There are a few different parts to your problem:
"Frozen" data registers
some data show up in these registers but after a certain point it is frozen
This is expected behaviour if you have read from any of the 6 data registers, but have not read from all 6 of them; or if you read from the Mode register and haven't written to it again. This is explained in the datasheet:
Data Output Register Operation
When one or more of the output registers are read, new data cannot be placed in any of the output data registers until all six data output registers are read. This requirement also impacts DRDY and RDY, which cannot be cleared until new data is placed in all the output registers.
You can detect this "Lock" condition when you read the Status Register - bit 1 (SR1) is set in that condition, as explained in the datasheet page in the Status Register (I have slightly edited this, to remove a typo in the original text, and to slightly improve the original formatting):
Data output register lock.
This bit is set when:
1. some but not all [...] of the six data output registers have been read,
2. Mode register has been read.
When this bit is set, the six data output registers are locked and any new data will not be placed in these register until one of these conditions are met:
1. all six bytes have been read,
2. the Mode register is changed,
3. the measurement configuration (CRA) is changed,
4. power is reset.
So your challenge is to debug your program, to find how you could cause that situation where you do not read all of the data registers, or where you read the Mode register and don't write it again.
Strange I2C command sequence in the datasheet
I suspect this part :
0x3D 0x06 (Read all 6 bytes)
What does it mean exactly?
Good question. I haven't used that specific compass IC, but from I2C knowledge, that command makes no sense.
0x3D is the compass 8-bit I2C Read address, meaning that as soon as the I2C Slave device (i.e. here, the compass) ACKs its address, it has control of the bus - the I2C Master cannot send another byte (i.e. here, the
0x06) if the Master correctly follows the I2C specification.
I did a quick search and none of the code samples I found for this device, use that I2C sequence. At least one person claimed that attempting that command caused a hang - perhaps attempting this invalid I2C sequence caused the code running on their MCU master to hang.
See the next point for the suggested command sequence.
Or we only need to provide the first register address and the I2C takes care of the next registers?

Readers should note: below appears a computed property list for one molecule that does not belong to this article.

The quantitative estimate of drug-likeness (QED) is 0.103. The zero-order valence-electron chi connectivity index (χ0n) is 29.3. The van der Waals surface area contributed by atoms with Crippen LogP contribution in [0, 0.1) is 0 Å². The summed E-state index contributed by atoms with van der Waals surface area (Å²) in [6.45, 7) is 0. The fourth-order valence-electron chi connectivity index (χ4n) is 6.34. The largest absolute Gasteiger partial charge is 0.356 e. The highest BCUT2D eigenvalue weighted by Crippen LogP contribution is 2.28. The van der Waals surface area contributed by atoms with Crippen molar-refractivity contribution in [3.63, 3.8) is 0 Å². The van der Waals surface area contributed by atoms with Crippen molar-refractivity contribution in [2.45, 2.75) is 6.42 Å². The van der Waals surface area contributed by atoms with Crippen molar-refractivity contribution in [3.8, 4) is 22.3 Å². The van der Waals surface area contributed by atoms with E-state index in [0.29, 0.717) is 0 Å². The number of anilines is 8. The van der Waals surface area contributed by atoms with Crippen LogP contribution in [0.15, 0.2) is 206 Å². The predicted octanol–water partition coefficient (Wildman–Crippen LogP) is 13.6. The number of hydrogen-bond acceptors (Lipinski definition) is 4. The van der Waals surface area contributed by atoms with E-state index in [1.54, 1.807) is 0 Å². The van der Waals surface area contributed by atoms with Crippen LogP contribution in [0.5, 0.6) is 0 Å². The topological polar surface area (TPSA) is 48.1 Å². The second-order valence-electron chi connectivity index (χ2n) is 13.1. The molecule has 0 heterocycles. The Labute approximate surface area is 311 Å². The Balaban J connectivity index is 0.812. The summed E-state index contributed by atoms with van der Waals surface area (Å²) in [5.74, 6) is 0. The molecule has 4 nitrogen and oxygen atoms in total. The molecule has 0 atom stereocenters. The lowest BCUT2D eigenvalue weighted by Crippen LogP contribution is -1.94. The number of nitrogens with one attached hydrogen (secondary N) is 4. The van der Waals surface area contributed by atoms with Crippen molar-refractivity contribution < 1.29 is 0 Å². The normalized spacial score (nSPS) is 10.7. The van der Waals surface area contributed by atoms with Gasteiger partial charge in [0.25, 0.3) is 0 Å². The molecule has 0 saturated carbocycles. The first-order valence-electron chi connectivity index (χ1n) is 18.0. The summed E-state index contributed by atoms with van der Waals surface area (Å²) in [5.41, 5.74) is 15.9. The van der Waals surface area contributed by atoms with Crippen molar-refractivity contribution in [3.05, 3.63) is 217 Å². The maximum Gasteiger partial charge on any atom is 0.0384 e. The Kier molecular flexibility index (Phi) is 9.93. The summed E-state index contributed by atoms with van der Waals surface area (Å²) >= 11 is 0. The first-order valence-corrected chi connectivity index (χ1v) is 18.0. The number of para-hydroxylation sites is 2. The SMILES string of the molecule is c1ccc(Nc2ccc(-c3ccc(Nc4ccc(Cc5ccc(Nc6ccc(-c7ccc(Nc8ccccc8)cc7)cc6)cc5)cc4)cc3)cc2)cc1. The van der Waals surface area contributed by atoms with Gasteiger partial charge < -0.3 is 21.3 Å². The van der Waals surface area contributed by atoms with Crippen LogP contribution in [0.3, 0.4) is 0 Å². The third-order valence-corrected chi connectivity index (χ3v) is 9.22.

Almost - you do an I2C transaction to write the address of the first register you want to read. That is why you see the suggestion:
... before reading the 6 data registers.
Then this device implements auto-incrementing of the register address for the subsequent reads. This behaviour is optional in the I2C specification, so don't assume that "I2C takes care" of this on every device - read the device datasheet (and some sample code) to see the specifics. For example, this device's datasheet says:
To clock out the new data, send:
0x3D, and clock out DXRA, DXRB, DZRA, DZRB, DYRA, and DYRB located in registers 3 through 8. The HMC5883L will automatically re-point back to register 3 for the next 0x3D query. All six data registers must be read properly before new data can be placed in any of these data registers.
In my search, I didn't see any examples where the code relies on the claimed internal register pointer "re-pointing" back to register 3 mentioned in that part of the datasheet. I even found a note which explicitly says that such behaviour does not happen on the HMC5883L, although it did on the older HMC5843. Therefore I would not rely on this sentence in the datasheet. Instead I would repeat the "Send
0x3C 0x03" sequence before each "loop" of reading all 6 data registers, as shown in the "continuous measurement" example loop in the datasheet.
Is there an simplified example code?
I found lots of code examples in a quick search, mainly aimed at Arduino usage, but it's just I2C, so it can be ported to another platform, if needed.
One final point: It isn't clear if you are using a ready-made PCB module which you bought somewhere, or the PCB is your own design. Especially if this is your design, note that this type of device causes relatively large, short duration, power consumption spikes from its required capacitors (C1 and C2 in the datasheet schematic). Therefore the PCB layout and those capacitors are critical to reliable operation. Again, there is advice in the datasheet.